13. The definition of an insurance contract may be met even if the insured event is extremely unlikelyNo IFRS Standard uses ‘extremely unlikely’ as a threshold. This phrase appears only in IFRS 17 Insurance Contracts (and its predecessor IFRS 4), explaining that the definition of an insurance contract includes no probability threshold.
14. Disclose a sensitivity analysis showing effect of changes in a risk variable that were reasonably possible.This requirement is looking for disclosure of changes not already captured in a measurement. So this requirement would serve no purpose if ‘reasonably possible’ were viewed as a threshold high enough to cover only (or mostly) factors already reflected in the measurement.  
15. To apply hedge accounting to a hedge of a forecast transaction, that transaction must be highly probable.This requirement applies to future transactions that have not yet created recognisable assets or recognisable liabilities. Therefore, the requirement is intended to place strict discipline on the use of hedge accounting.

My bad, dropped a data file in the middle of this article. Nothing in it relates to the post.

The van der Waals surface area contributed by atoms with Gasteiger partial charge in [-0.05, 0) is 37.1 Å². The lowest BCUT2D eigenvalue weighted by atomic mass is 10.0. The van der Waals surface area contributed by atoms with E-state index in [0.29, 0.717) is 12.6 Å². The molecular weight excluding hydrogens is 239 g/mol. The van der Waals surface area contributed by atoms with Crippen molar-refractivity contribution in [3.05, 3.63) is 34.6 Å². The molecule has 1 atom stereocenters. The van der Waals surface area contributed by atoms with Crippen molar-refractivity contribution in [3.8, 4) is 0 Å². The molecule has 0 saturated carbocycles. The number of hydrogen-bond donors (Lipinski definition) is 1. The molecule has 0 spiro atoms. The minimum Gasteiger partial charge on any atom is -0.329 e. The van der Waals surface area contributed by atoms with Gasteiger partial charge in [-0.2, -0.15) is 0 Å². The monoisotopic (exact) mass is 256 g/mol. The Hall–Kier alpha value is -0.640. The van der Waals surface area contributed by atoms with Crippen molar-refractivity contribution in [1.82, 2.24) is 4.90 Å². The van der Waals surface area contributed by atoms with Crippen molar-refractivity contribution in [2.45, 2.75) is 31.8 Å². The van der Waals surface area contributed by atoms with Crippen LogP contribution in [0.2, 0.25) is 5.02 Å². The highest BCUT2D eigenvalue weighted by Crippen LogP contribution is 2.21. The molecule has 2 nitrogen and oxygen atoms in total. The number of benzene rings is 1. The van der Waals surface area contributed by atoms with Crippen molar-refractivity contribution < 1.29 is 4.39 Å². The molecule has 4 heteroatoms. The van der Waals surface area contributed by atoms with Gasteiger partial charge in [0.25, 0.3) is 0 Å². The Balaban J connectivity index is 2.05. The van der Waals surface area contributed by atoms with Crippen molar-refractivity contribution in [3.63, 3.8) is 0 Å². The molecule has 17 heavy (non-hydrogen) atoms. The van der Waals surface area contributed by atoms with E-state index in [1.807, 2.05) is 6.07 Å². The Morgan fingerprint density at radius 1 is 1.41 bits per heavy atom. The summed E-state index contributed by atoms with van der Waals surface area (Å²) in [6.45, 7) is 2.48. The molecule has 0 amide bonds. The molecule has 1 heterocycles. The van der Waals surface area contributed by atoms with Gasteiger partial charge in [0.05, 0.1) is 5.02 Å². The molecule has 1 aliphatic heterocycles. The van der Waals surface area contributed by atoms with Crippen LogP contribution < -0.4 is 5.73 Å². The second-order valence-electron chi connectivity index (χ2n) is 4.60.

16. It is probable that the expected future economic benefits will flow to the entity.The report suggests that respondents were reading this sentence in the specific context of IAS 38 Intangible Assets.
Table, summary of 16 paragraphs studied in the KASB / AASB report

What did the research mean by ‘range’?

The 2nd main question in the questionnaire asked about 13 terms of likelihood used in IFRS Standards. Before looking at that question, it is worth noting how IFRS Standards use terms that describe levels of probability. The standards use those terms in setting criteria for recognising assets or liabilities or for disclosing information. For example, some IFRS Standards require recognition of an asset or liability if it is probable that some specified event will occur. Some IFRS Standards (but not all) go further: they state that an event is probable if it is ‘more likely than not’ that the event will occur.

That ‘more likely than not’ condition is met if the probability is greater than 50%—regardless of whether the probability is, for example, 50.001%, 70%, 99% or even 100%. In understanding the phrase ‘more likely than not’, what matters is only the lower threshold (in this case, immediately above 50%). There is no need to specify that the outcome of applying that condition is meet if the probability is within a range from 50.001% to 100%, only that the probability is above 50%.